Estimates of the methane content of natural gas hydrate all suggest that the methane quantities are very large (Kvenvolden, 1999). Cherskiy and Makogon (1970) proposed that the amount of methane in naturally occurring gas hydrate is potentially "enormous," but their estimates were highly speculative because not much was known about natural gas hydrate at that time. The Potential Gas Committee (1981) summarized early global estimates: methane in gas-hydrate deposits ranging from 3.1 x 1015 to 7600 x 1015m3 (at standard conditions) for oceanic sediments and from 0.014 x 1015 to 34 x 1015 m3 for polar regions. Because oceanic gas hydrate apparently contains significantly more methane than polar region gas hydrate, the oceanic gas hydrate is emphasized in global estimations of methane content of gas hydrate.
During the period from 1980 to 1990, a better understanding of gashydrate occurrence has generally resulted in estimates within the lower ranges of the previous estimates. Kvenvolden (1988) and MacDonald (1990), working independently, estimated the methane content of the gas hydrate worldwide to be about 21 x 1015 m3. That these estimates are equal is a coincidence, but the convergence of ideas has made this value the consensus estimate.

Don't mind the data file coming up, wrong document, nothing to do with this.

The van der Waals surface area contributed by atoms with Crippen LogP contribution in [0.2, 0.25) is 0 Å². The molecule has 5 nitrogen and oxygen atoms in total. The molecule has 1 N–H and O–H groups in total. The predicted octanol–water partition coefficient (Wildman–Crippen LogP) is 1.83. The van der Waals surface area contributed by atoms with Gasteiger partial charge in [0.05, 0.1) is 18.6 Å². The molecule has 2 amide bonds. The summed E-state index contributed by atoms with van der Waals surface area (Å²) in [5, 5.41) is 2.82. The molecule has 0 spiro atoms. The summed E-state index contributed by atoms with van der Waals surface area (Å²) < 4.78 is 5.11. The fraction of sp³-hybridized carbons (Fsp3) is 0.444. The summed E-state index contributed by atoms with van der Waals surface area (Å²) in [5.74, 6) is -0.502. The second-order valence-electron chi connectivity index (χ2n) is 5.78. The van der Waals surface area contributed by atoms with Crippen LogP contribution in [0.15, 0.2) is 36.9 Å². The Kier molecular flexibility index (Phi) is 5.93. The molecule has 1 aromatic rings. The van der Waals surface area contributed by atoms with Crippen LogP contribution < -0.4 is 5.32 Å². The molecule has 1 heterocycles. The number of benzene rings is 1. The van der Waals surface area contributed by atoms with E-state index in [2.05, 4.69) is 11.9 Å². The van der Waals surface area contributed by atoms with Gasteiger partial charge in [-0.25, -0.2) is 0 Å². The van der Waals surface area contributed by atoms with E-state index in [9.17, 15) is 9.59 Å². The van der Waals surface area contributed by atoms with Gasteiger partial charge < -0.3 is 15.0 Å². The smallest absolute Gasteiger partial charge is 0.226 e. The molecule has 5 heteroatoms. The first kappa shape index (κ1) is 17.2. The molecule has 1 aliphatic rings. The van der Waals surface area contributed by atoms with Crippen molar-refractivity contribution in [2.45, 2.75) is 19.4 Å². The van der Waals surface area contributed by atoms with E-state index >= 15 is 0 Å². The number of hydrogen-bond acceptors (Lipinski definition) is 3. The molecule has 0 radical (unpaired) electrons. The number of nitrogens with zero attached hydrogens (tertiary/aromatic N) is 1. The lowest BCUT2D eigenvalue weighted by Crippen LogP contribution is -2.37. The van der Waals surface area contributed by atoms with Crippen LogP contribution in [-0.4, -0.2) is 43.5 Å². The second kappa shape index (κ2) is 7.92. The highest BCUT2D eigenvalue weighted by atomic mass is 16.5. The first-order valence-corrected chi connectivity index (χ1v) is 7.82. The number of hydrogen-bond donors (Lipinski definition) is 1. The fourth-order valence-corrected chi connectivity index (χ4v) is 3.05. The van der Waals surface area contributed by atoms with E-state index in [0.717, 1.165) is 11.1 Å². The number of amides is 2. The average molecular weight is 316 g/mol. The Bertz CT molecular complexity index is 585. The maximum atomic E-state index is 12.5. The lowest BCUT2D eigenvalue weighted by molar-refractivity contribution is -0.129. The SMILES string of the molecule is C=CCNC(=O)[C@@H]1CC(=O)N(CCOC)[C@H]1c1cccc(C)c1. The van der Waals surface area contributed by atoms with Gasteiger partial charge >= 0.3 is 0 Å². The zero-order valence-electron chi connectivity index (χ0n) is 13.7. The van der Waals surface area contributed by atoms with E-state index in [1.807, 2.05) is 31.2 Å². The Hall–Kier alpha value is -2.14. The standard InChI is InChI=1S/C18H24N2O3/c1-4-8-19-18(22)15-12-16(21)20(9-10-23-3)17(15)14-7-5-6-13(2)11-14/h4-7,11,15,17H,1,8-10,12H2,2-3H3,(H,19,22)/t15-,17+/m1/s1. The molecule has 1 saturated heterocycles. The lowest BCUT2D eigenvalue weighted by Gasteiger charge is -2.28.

In the 1990s Görnitz and Fung (1994) and Harvey and Huang (1995) used plausible ranges of relevant variables to provide estimates of the methane content of gas hydrate based on considerations of various General Circulation Models. The estimates of Görnitz and Fung (1994) ranged between 26 x 1015 m3 and 139 x 1015 m3, with the most likely estimate of 26 x 1015 m3 for their in situ microbial gas generation model and 115 x 1015 m3 for their pore-fluid model. These estimates lie within the range of early values but are higher that the consensus estimate. Harvey and Huang (1995) calculated the total methane content of oceanic gas hydrate to be 23 x 1015, 46 x 1015, and 91 x 1015 m3, depending on the assumptions regarding the pore space occupied by gas hydrate. They selected the intermediate value of 46 x 1015 m3 as their best estimate.
Other global estimates of methane in gas hydrate were made during this same time period and resulted in values smaller that the consensus estimate of 21 x 1015 m3. For example, Holbrook et al. (1996) estimated about 7 x 1015 m\ whereas Dickens et al. (1997) concluded that global estimates of methane in gas hydrate in the range from about 2 x 1015 to 20 x 1015 m3 are acceptable, based on gas-hydrate concentrations determined at the Blake Ridge. Other low estimates include a revised estimate by Makogon (1997) of 15 x 1015 and 1 x 1015 m3 by Ginsburg and Soloviev (1995), who challenge all larger estimates. It is apparent that by 1990 the range of estimates has been greatly constrained from estimates available in 1980. The consensus value of 21 x 1015 m3 remains about midway between the extremes. It is quite likely that the global amount of methane in gas hydrate is considerable less than 1017 m3 but probably is greater than 1015 m3, with the actual value in the lower or intermediate part of the range.
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